Conceptual clarity but cock-eyed Coptic in hard-to-follow script

A History of Writing
February 15, 2002

Nowadays it is fashionable to extend the meaning of "writing" to any system of visual communication - "the sole purpose of writing is to store information essential to the survival and development of a particular society" is how one confused version begins - as opposed to "privileging" the systems for recording language in full detail. But since some term is needed for the latter, it makes more sense to keep the traditional one for the traditional meaning (and to use "semiotic system", say, for the broader). Steven Roger Fischer's first chapter is excellent on this question.

But it is hard to find anything else to recommend in this book. There are eight more or less geographically organised chapters, and several dozen illustrations of scripts, most neither transliterated nor translated. The history is sketchy and assumes the correctness of the author's decipherments of Crete's Phaistos disc and Easter Island rongorongo , and other unproven ones such as Linear A as Greek.

Far too many paragraphs touching on the scripts of Semitic languages, and on the ancient Near East generally, are error-ridden - from the ridiculous, such as "Nabataen" passim for Nabataean (an Arab tribe whose script is the ancestor of Arabic), to misunderstandings such as that the ancient Egyptians used their 24 (not 26) monoconsonantal hieroglyphs as a "consonantal alphabet", and mistakes such as "two dialects" of Coptic (at least five existed), Akkadian and Hurr-ian as "two related languages", or the statement that Mesopotamian cuneiform was "cannibalised" for the Ugaritic script.

Factual inadequacy sometimes hides behind a pseudo-scholarly scattershot of apparatus. Five unexceptionable words, "Complete writing's crucible was accountancy", are attributed to all four volumes of J. D. Bernal's Science in History . Meanwhile, a sentiment diametrically opposed to mine - "All the writing systems of ancient Afro-Asia appear to relate to one another in some way, either by immediate borrowing and adaptation (conversion) or by indirect influence" - is credited to a chapter of mine in The World's Writing Systems , where my demonstration of the unlikelihood of a Mesopotamia-China stimulus is summarised.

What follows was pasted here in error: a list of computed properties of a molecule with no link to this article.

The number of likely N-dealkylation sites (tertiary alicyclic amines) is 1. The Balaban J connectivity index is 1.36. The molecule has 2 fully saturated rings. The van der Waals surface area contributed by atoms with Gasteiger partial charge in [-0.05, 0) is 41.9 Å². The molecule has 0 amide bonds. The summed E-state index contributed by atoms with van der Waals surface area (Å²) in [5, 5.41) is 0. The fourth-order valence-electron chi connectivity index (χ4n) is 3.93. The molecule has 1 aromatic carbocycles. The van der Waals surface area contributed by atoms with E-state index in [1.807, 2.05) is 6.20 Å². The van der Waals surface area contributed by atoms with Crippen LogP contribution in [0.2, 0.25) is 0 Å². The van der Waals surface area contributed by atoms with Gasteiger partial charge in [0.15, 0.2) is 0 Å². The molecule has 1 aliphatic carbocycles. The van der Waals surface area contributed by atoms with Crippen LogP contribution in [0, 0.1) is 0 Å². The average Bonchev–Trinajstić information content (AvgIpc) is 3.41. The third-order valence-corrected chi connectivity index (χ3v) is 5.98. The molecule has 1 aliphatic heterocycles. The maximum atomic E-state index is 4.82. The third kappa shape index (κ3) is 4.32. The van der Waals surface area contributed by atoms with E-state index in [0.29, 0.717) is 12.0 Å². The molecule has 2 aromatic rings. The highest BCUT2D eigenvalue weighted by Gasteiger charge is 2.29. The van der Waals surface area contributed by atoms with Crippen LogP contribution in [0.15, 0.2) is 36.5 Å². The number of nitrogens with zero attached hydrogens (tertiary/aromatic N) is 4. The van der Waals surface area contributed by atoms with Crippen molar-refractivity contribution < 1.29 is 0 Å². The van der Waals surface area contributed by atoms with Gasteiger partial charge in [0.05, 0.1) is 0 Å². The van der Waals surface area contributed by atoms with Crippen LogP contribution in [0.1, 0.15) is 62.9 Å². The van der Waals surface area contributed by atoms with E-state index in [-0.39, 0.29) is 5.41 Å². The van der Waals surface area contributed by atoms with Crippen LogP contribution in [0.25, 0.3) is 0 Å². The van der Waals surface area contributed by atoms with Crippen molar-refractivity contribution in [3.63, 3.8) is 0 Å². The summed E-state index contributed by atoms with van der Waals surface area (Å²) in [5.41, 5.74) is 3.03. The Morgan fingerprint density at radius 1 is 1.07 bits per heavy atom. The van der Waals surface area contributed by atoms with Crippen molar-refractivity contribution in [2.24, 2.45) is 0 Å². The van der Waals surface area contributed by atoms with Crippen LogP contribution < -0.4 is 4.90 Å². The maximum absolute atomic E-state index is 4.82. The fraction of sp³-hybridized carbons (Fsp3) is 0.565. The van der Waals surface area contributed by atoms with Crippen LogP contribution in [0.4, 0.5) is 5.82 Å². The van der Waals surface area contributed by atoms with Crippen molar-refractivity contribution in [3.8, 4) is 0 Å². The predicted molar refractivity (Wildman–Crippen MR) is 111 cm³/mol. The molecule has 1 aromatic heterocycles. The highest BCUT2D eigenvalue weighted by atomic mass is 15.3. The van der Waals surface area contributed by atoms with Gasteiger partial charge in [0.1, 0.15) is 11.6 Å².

It is flattering that the author has apparently studied WWS so carefully as to communicate some findings almost verbatim; and to adopt my not yet widely known typological terminology ( abjad / abugida , dyslexically rendered "abudiga" passim ) - although without proper acknowledgement. Conversely, he failed to learn the one lesson I most want to teach: that writing was (independently) invented in cultures sufficiently complex to warrant it only if the "words" of their language were just one syllable long (making feasible the rebus principle). Fischer's resort is to "some other dynamic".

A History of Writing isn't one.

Peter T. Daniels co-edited The World's Writing Systems (1996).

A History of Writing

Author - Steven Roger Fischer
ISBN - 1 86189 101 6
Publisher - Reaktion
Price - £19.95
Pages - 352

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